U.S. Government Pressured Dutch Officials Against Giving Chinese Access to 7nm EUV Technology

(Image credit: AMD)

According to a new report by Reuters, the Trump administration has been fighting to block the licensing of the 7nm EUV process technology developed by the Dutch company ASML to Semiconductor Manufacturing International Corp (SMIC), one of China’s largest semiconductor firms.

China Wants Access to EUV Technology

For more than a decade, researchers have been developing extreme ultraviolet lithography technology which would allow chip manufacturers to design ever smaller chips on smaller manufacturing processes. Companies such as TSMC and Samsung have already started using EUV technology from ASML for their own 7nm chips, and Intel is poised to license the technology, as well.

China however has also made it a priority to catch-up to western chip manufacturers, so gaining access to EUV technology is a must in order to achieve that goal. However according to Reuters, once the U.S. government discovered in 2018 that the Dutch government had given ASML a license to sell EUV technology to a Chinese company, it fought for months to get that license cancelled.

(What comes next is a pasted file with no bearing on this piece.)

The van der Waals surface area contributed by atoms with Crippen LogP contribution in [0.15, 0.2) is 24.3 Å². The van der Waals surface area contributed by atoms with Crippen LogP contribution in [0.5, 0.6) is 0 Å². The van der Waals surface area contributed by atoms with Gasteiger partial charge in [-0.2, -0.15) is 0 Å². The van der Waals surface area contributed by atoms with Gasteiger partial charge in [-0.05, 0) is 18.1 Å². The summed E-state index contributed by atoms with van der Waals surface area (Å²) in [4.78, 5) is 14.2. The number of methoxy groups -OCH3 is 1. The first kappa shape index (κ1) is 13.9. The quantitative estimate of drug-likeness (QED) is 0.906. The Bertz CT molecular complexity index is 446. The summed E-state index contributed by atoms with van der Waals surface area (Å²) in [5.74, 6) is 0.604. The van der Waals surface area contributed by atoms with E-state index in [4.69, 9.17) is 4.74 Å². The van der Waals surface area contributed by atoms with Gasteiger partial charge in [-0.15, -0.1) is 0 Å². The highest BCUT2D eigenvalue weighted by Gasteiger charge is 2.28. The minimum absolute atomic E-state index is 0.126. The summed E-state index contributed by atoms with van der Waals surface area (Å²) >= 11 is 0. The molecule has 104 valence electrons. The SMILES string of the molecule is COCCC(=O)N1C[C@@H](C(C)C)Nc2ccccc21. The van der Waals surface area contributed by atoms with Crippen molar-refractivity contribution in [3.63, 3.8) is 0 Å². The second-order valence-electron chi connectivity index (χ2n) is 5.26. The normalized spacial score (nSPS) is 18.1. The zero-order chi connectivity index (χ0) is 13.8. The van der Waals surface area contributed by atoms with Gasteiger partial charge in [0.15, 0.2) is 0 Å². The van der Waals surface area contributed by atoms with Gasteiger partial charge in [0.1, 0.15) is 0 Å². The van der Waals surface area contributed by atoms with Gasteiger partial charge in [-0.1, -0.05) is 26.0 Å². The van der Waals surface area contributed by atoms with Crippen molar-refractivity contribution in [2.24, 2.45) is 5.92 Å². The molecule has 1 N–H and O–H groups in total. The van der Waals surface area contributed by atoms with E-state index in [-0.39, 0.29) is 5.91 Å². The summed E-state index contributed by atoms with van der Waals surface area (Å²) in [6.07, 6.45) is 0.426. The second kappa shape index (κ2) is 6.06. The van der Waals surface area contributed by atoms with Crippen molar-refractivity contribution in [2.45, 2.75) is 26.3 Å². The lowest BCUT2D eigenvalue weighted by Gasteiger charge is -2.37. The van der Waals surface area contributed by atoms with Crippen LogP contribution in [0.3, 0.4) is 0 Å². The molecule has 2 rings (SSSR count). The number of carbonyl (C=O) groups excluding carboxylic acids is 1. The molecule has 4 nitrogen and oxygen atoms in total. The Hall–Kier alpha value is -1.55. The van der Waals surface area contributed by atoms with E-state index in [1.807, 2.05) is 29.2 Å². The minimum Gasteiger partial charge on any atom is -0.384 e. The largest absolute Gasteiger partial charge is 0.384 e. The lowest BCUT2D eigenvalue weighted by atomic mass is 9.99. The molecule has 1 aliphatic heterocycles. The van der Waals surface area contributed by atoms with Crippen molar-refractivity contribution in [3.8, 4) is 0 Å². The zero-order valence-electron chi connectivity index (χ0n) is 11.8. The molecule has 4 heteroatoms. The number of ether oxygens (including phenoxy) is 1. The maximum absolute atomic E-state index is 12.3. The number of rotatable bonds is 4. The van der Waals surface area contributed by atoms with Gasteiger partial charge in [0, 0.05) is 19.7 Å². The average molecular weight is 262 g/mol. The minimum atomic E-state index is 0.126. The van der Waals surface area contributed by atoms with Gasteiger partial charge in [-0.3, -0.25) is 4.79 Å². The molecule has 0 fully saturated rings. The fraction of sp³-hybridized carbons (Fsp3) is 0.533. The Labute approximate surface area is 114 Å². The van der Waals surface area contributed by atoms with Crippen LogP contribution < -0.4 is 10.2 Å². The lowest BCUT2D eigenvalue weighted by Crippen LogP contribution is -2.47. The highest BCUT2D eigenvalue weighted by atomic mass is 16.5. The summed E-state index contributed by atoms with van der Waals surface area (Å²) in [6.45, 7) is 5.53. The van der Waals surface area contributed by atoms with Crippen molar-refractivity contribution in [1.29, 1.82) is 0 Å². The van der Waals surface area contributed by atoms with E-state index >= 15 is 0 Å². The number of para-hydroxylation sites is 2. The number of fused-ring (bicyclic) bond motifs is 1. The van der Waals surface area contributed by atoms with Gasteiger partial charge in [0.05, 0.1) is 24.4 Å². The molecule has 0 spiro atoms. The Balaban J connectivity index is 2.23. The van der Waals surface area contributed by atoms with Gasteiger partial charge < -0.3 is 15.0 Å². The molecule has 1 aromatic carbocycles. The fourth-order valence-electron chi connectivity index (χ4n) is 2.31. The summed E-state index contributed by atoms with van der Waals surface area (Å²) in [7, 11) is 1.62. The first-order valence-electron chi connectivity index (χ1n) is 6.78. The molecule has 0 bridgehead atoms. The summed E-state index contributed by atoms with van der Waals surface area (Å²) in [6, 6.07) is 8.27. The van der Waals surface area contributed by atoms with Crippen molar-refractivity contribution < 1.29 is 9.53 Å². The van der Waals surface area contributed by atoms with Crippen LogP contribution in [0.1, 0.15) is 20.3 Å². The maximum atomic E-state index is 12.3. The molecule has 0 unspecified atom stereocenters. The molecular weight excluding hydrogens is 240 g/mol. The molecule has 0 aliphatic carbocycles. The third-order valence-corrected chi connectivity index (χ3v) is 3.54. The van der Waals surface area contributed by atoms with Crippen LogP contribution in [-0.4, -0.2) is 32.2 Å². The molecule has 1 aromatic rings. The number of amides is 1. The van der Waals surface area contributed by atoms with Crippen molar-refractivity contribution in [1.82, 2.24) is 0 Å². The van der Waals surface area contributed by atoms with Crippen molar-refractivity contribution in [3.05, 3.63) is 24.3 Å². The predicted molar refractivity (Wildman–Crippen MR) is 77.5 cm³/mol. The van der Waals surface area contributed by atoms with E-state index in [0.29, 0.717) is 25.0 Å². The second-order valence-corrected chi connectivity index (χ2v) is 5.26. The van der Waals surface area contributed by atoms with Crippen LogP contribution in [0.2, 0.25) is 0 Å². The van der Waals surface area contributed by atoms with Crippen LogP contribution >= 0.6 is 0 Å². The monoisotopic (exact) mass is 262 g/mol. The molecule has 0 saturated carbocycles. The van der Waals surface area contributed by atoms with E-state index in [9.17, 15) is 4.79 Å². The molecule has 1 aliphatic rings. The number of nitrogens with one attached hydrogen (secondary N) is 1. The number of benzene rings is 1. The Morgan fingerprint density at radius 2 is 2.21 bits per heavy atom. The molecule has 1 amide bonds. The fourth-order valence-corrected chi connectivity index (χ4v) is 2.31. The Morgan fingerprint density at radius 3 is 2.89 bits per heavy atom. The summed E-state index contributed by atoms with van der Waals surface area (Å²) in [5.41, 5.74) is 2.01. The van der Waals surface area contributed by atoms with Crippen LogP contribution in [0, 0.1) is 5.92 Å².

When the Netherlands Prime Minister, Mark Rutte, visited the White House in July of 2018 Deputy National Security Advisor, Charles Kupperman, raised the issue with the Dutch officials. An intelligence report provided by the U.S. Government showed the repercussions that could follow on from allowing the Chinese access to the technology. Soon after, the Dutch government cancelled the license renewal that ASML needed to ship an EUV machine to SMIC.

The blocked shipment was first revealed by the Nikkei Asian Review on November 6, but details of the U.S. pressure campaign against Dutch officials were not yet known at the time. Although there's been no official statement from ASML regarding Reuters' report, it has stated that it’s only waiting for the license to be approved so it can ship the technology to the Chinese company.

Lucian Armasu
Lucian Armasu is a Contributing Writer for Tom's Hardware US. He covers software news and the issues surrounding privacy and security.